Barri Jones, professor of archaeology at Manchester University, returned from Oman last week, having made several visits to the region at the invitation of the Omani government.
'This is undoubtedly a major archaeological find,' he said. 'The site is in the area known as Ubar and could well be the ancient city of Ubar itself.'
Until archaeologists began excavating the site last year, explorers had believed the ruins, at a small village called Shis'r, were no more than a few centuries old.
But radio-carbon dating has confirmed that the site is older than AD 200 and flint artefacts found there go as far back as 5,000 BC, according to Juris Zarins, professor of archaeology at South West Missouri State University. 'Some of the pottery may be 1,000BC to 2,000BC.'
Sir Ranulph Fiennes, the writer and explorer, and Nicholas Clapp, an American film maker, discovered the importance of Shis'r with the help of satellite maps of the area which revealed an ancient road leading from the village.
Initially it was thought the road led from Shis'r to Ubar, but Professor Zarins suggested it might be the ancient route from Ubar through the desert to the north. 'I said I don't think there is a site in the desert. Nobody is going to build a town in the dunes,' he said.
Professor Zarins uncovered a much bigger structure at the village, buried under the sand around a stone tower that has been used as a fort for the past few hundred years.
He found that the tower forms one corner of a much larger pentagonal-shaped enclosure protected by a wall fortified by eight other towers of various shapes and designs. Professor Zarins thinks he has found the ancient gate leading into the inner sanctum, which could be the oldest part of the city.
The team found a chess set, believed to date from the 10th or 11th century, in one of the towers and ancient fireplaces in another part of the ruins. Ubar was at the centre of the ancient frankincense trade and a regular array of stone struts sticking out from the walls are believed to be the anchor points for the tented market stalls where the sweet-smelling resin was sold.
The walls appear to have been rebuilt over many centuries and it is difficult to say how old they are, he said. 'I would say they go back at least to 1,000BC,' Professor Zarins said.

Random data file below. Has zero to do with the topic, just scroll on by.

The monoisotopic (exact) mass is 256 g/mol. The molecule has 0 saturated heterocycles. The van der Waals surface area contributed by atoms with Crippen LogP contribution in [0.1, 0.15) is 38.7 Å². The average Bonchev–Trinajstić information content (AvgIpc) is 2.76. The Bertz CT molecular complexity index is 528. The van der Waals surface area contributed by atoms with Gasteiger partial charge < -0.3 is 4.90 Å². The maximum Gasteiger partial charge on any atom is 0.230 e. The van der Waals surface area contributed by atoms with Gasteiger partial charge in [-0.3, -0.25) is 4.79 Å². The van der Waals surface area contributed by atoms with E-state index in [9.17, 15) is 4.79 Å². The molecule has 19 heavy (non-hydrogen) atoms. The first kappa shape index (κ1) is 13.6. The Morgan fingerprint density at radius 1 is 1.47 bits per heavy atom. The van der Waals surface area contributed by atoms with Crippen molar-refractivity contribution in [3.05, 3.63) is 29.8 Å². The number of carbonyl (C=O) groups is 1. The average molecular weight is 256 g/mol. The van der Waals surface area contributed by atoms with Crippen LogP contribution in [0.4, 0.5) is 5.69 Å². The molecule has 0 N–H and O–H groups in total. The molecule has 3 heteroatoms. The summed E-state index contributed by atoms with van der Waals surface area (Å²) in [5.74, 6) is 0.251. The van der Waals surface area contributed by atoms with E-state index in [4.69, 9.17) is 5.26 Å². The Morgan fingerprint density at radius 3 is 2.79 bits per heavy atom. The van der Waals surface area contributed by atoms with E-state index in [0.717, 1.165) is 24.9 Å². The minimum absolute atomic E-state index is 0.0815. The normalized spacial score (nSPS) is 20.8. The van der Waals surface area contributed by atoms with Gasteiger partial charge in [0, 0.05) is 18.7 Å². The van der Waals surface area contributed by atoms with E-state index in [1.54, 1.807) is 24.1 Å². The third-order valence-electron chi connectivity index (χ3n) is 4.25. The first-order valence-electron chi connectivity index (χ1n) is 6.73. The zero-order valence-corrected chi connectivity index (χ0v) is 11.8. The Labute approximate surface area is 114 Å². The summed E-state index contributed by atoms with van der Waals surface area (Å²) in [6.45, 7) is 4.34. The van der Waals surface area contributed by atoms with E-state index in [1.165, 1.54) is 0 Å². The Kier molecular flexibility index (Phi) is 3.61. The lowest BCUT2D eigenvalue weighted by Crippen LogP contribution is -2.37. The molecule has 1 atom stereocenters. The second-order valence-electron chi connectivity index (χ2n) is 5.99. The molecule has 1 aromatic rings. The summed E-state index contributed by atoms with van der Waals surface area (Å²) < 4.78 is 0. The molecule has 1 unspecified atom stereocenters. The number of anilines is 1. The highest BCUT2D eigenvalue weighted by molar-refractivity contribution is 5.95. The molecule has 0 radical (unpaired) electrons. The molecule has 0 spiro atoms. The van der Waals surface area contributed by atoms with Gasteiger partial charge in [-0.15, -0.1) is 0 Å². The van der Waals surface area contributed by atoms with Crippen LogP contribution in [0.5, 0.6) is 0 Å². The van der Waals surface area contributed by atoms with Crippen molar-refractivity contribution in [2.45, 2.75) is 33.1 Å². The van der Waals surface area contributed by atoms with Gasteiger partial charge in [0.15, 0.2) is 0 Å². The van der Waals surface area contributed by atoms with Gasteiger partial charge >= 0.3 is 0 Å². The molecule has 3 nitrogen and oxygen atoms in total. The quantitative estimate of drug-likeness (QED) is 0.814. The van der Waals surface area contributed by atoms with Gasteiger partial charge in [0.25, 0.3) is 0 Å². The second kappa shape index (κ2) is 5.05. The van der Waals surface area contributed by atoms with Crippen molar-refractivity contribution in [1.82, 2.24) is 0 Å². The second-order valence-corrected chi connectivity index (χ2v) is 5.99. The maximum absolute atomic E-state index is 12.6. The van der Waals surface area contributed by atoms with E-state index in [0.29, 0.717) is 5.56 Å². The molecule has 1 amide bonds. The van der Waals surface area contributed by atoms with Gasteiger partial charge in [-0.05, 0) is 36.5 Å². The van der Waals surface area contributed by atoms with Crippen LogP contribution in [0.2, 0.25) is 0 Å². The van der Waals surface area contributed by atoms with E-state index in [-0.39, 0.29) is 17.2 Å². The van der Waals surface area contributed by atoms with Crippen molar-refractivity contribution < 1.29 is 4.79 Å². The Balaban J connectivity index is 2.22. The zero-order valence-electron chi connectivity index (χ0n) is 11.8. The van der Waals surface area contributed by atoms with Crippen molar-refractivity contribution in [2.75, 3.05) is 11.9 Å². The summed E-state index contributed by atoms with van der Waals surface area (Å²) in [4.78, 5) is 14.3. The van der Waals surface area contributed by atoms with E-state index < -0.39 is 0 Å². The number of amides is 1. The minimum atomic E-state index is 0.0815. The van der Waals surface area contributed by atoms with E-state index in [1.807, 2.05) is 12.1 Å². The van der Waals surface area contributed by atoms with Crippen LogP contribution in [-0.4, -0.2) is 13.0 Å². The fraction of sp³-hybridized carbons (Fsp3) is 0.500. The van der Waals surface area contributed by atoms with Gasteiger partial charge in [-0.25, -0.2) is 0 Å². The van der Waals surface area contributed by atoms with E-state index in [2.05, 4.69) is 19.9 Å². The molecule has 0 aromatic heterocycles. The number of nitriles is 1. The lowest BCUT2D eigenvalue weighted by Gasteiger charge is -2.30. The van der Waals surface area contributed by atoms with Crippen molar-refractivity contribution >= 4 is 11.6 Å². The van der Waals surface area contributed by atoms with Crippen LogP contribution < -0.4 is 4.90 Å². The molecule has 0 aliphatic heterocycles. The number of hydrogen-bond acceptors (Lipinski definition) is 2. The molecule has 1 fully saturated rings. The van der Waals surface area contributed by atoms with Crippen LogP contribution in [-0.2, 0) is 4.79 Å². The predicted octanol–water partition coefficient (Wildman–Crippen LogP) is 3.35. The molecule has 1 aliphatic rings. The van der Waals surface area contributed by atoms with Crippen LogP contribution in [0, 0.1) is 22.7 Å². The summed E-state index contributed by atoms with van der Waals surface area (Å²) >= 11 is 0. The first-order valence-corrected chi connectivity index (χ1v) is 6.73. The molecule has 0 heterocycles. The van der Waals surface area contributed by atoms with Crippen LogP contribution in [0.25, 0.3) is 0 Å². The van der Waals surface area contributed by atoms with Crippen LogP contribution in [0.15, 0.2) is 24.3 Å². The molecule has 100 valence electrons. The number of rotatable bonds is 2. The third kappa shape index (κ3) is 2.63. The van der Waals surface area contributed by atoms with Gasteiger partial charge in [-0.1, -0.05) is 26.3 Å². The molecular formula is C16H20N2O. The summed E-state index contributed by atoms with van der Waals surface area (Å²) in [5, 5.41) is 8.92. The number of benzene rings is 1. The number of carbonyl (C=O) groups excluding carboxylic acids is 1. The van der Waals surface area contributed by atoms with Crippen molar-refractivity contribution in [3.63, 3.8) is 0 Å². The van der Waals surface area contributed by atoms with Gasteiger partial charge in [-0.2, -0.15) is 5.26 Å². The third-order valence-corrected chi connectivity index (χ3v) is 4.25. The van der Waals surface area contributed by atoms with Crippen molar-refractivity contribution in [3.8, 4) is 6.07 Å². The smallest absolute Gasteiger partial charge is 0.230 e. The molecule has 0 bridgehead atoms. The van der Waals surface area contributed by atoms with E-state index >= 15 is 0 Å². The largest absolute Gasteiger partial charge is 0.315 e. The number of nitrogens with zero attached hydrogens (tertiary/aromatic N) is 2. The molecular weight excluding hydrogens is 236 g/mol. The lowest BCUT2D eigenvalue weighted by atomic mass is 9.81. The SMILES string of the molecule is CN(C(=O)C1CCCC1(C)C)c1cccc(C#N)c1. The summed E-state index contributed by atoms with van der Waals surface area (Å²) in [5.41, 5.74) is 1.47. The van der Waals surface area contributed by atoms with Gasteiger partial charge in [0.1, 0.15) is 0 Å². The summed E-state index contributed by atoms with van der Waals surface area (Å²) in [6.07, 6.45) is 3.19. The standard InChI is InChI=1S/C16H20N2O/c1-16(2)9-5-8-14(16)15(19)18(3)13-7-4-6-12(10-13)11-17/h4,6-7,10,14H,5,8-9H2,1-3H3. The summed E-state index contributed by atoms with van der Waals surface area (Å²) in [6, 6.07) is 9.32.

Ubar was first documented by the Greek geographer Claudius Ptolemy in the second century BC and is celebrated in The Thousand and One Nights.
Professor Zarins said: 'We began to find pottery that goes back to Roman times. We didn't find pottery this old in any other place so I said it's got to be Ubar. The site fitted all the descriptions of the things we needed.'
The site would predate many of the famous cities of antiquity, such as Troy.
The ruins at Shis'r sit above the last source of 'sweet' water before merchants and nomads of ancient times would have entered the 560-mile wide desert of the Empty Quarter. Professor Zarins and Professor Jones believe the site would have been the bottleneck for the vast caravans on their journey from the Qara Mountains to the south to Mesopotamia.
Professor Zarins is also excavating another site, at Ain Humran on the other side of the Qara Mountains not far from the Omani coast. That is larger than Shis'r and could be the city of Sopphar Metropolis - the 'mother city' documented by Ptolemy.
The archaeologists say there is evidence that the site at Shis'r lost its importance around the second or third century AD, which would have coincided with the collapse of the underground limestone cavities in the region, caused by the gradual lowering of the water table over the centuries.
Sir Ranulph suggested that this ties in with the Koranic description of the fall of Irem, a wealthy city destroyed by God because of the wickedness of its citizens.
Irem, according to the Koran, was 'adorned with pillars the like of which had not been built within these lands'. Professors Zarins and Jones believe it is impossible to say whether Irem and Ubar are the same place.
They are equally sceptical of claims that Ubar is one and the same as the city of Emporium Omanum (Marketplace of Oman) mentioned in the ancient Periplus document written by a Greek-speaking sea captain in the first century AD.
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